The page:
The presence of shiny white blotches and strands were linked to high diagnostic specificity for nonpigmented basal cell carcinoma (BCC), according to a study published in JAMA Dermatology.1

Shiny white structures (SWSs) are often present in basal cell carcinoma, the most common type of skin cancer, which is often nonpigmented. Investigators sought to determine the diagnostic accuracy of various morphologies of SWSs.

Data were collected from 2375 patients and included 2891 biopsied skin lesions, of which 457 were nonpigmented neoplasms.  SWSs were categorized as blotches, strands, short white lines, and rosettes. The study’s primary endpoint was diagnosis of BCC compared with all other diagnoses combined. Secondary outcome was diagnosis of BCC compared with amelanotic melanoma.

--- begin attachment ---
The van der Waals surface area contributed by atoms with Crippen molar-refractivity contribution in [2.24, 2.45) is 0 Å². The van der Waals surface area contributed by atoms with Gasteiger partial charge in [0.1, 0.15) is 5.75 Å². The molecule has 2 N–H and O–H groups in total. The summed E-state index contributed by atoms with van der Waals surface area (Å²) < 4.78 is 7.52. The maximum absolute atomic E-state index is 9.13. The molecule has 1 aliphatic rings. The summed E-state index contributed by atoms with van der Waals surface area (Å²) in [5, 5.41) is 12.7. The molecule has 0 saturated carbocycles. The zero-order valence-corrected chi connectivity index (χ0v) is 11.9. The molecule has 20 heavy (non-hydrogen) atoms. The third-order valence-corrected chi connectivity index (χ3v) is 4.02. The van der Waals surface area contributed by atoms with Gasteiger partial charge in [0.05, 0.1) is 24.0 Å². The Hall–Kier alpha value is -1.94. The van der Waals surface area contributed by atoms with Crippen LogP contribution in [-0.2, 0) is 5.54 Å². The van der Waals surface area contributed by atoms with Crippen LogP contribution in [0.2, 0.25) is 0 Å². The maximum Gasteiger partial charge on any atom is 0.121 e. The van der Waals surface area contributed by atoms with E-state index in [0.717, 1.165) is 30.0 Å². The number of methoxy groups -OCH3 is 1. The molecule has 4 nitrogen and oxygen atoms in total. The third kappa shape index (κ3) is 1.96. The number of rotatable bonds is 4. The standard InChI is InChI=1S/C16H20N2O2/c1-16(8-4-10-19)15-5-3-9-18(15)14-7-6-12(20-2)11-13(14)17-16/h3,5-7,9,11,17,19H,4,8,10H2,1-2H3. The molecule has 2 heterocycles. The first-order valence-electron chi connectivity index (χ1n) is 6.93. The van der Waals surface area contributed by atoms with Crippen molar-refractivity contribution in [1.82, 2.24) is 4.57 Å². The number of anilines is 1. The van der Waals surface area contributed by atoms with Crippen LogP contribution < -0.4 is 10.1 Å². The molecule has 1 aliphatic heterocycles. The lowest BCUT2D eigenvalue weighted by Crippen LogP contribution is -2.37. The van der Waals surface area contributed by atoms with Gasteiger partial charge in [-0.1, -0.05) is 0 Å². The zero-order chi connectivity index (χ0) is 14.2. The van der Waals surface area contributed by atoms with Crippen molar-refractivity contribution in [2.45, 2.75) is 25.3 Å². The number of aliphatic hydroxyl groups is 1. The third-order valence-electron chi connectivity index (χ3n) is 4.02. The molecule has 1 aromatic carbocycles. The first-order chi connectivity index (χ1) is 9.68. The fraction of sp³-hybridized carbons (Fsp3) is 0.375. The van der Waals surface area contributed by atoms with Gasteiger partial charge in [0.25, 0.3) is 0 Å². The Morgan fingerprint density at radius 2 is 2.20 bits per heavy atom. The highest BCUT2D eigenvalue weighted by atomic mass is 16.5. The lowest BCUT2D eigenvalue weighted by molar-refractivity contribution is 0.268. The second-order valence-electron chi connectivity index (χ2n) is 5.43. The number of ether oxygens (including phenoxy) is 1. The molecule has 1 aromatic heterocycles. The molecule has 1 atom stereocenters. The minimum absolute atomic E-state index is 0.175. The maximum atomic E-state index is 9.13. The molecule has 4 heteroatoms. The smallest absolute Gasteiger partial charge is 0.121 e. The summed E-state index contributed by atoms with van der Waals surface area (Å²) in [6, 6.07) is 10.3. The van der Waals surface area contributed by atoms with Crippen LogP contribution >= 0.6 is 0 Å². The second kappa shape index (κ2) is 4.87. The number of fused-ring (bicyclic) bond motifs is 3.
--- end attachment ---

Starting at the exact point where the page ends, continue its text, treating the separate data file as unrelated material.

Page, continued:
Out of the 457 neoplasms, 62.8% were BCCs, 23.2% were squamous cell carcinoma, 8.5% were lichen planus-like keratosis, 4.6% were melanomas, and 0.9% were nevi. SWSs occurred in 49% of neoplasms.

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SWS presence was linked with a diagnosis of BCC (odds ratio 2.3; 95% CI, 1.5 – 3.6; P <.001). Blotches and strands  were linked with BCC (6.3; 95% CI, 3.6 – 10.9; P < .001 and 4.9; 95% CI, 2.9 – 8.4); P < .001, respectively). The presence of both blotches and strands had an odds ratio of 6.1 (95% CI, 3.3 – 11.3; P < .001). Shiny white blotches and strands had a diagnostic sensitivity of 30% and a specificity of 91%.

Reference

  1. Navarrete-Dechent C, Bajaj S, Marchetti MA, et al. Association of shiny white blotches and strands with nonpigmentented basal cell carcinoma: evaluation of an additional dermoscopic diagnostic criterion [published online ahead of print January 20, 2016]. JAMA Dermatol. doi: 10.1001/jamadermatol.2015.5731.